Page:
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Guide 5:
Assessing your charging infrastructure

Before you consider installing charging stations, assess each site’s potential to supply the unique electrical demand profile.

You first must determine the site’s capacity to accommodate electric vehicle charging infrastructure.

You may already have this information if you have an energy management provider or conduct energy audits. If not, you will need to engage an energy auditor or electrical engineer from the All-of-Government construction consultancy services panel. They will be able to determine the capacity to meet the unique demand profile for the site.

Construction consultancy services

Before engaging an energy auditor or electrical engineer, consider if:

  • the site has other tenants
  • other government agencies are co-locating
  • those other tenants or agencies have a current or future need for electric vehicle infrastructure.

Agencies should engage with other government tenants to determine any current or future requirements for electric vehicle charging infrastructure. Where possible, electric vehicle charging carparks should be shared with other agencies, implementing a user-pays billing model.

If one or more of the other tenants are a government agency, a site infrastructure assessment should be completed on behalf of all agencies at that site. This ensures that significant design and installation work, if required, is only done once, and costs can be shared.

Conduct a fleet and travel audit at the same time as the infrastructure assessment to figure out the best options for all tenants involved.

Preparing for your electric vehicle transition

What to do if you own the building

Steps you must take when you own the building.

  • Complete a transition plan based on this guidance and establish an electric vehicle charging infrastructure plan (both at a site-specific and agency portfolio level).
  • Review funding sources for electric vehicle charging infrastructure installations (CAPEX and OPEX).
  • Prepare an electric vehicle charging infrastructure delivery roadmap with targets and timelines, aligned with your agency’s electric vehicle transition plan and the Government’s plans to be carbon neutral by 2025.
  • Asset management plans must be updated to reflect any new infrastructure needs, and actively managed throughout the asset lifecycle.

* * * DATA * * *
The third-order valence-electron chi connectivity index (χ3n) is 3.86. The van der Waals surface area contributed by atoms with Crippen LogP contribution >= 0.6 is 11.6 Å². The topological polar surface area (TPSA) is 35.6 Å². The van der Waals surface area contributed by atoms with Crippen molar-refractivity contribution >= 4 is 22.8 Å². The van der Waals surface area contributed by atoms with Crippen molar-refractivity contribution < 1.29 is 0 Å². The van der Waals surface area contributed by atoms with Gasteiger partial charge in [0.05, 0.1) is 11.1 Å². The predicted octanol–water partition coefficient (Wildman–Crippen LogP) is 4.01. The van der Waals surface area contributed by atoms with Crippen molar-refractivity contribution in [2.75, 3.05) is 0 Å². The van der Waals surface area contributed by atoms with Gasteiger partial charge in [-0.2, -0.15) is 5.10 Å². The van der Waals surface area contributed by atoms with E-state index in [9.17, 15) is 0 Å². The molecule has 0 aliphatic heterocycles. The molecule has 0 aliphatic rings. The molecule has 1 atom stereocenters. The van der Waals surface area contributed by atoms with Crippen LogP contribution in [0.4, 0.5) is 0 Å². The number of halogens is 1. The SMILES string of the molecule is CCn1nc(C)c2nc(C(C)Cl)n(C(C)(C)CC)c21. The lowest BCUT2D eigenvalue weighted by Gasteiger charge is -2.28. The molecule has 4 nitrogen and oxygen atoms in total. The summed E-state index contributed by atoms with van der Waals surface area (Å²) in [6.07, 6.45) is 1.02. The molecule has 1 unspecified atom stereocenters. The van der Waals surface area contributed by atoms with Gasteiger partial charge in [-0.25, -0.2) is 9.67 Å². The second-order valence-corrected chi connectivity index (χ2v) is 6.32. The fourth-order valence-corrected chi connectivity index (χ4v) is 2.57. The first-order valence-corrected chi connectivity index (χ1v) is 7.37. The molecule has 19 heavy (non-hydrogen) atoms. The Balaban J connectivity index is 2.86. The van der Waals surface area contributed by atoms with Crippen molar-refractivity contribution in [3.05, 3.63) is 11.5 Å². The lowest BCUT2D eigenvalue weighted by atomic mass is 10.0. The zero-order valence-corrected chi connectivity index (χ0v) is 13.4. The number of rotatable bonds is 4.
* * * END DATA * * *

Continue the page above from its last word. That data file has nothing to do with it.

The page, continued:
What to do if you are leasing the office space

Steps you must take when you’re leasing office space.

  • Consider where you are in the lease life cycle. Electric vehicle infrastructure is particularly relevant for lease terms of three years or longer.
  • Engage with other tenants, especially government tenants.
  • Discuss the requirement for on-site electric vehicle charging capacity with building owner. (The owner’s approval will be required to install new charging assets.)
  • Consider asset ownership models:
    • agency owned
    • landlord owned
    • shared asset between agencies
    • as-a-service by the landlord. (In this instance, it is preferred that the landlord own the cabling and switchboard assets and agencies own the charger unit assets).
  • Ensure that the charging infrastructure is captured within the lease and avoid reinstatement clauses associated with the installation of electric vehicle charging infrastructure.

What to do if you are building or leasing new office space

Steps you must take when you are building or leasing new office space.

  • Understand your requirements and discuss these with the building owner.
  • Consider opportunities to engage with other tenants to understand collective needs, the appropriate asset ownership model, and how to capture the asset in the lease.
  • Specify EECA approved smart chargers to support efficient use of energy and off-peak energy consumption.

Other considerations:

  • There are many different types of charging stations, and the technology is continuing to change. Socketed Smart AC charging stations are preferred for workplace charging, and Smart-ready should be the minimum requirement.
  • Understand the available capacity and cost model for any proposed infrastructure. Increasing the electrical capacity or the peak load of a site will impact your electrical network tariffs.
  • The Electric Vehicle (EV) Chargers for Commercial Applications (SNZ PAS 6010:2021) includes a pathway and checklist to help fleet managers with charging infrastructure considerations in their electric vehicle transition (Appendix A – EVSE Pre-Purchase Assessment, from page 48).

SNZ PAS 6010:2021 Electric vehicle (EV) chargers for commercial applications — Standards New Zealand Te Mana Tautikanga O Aotearoa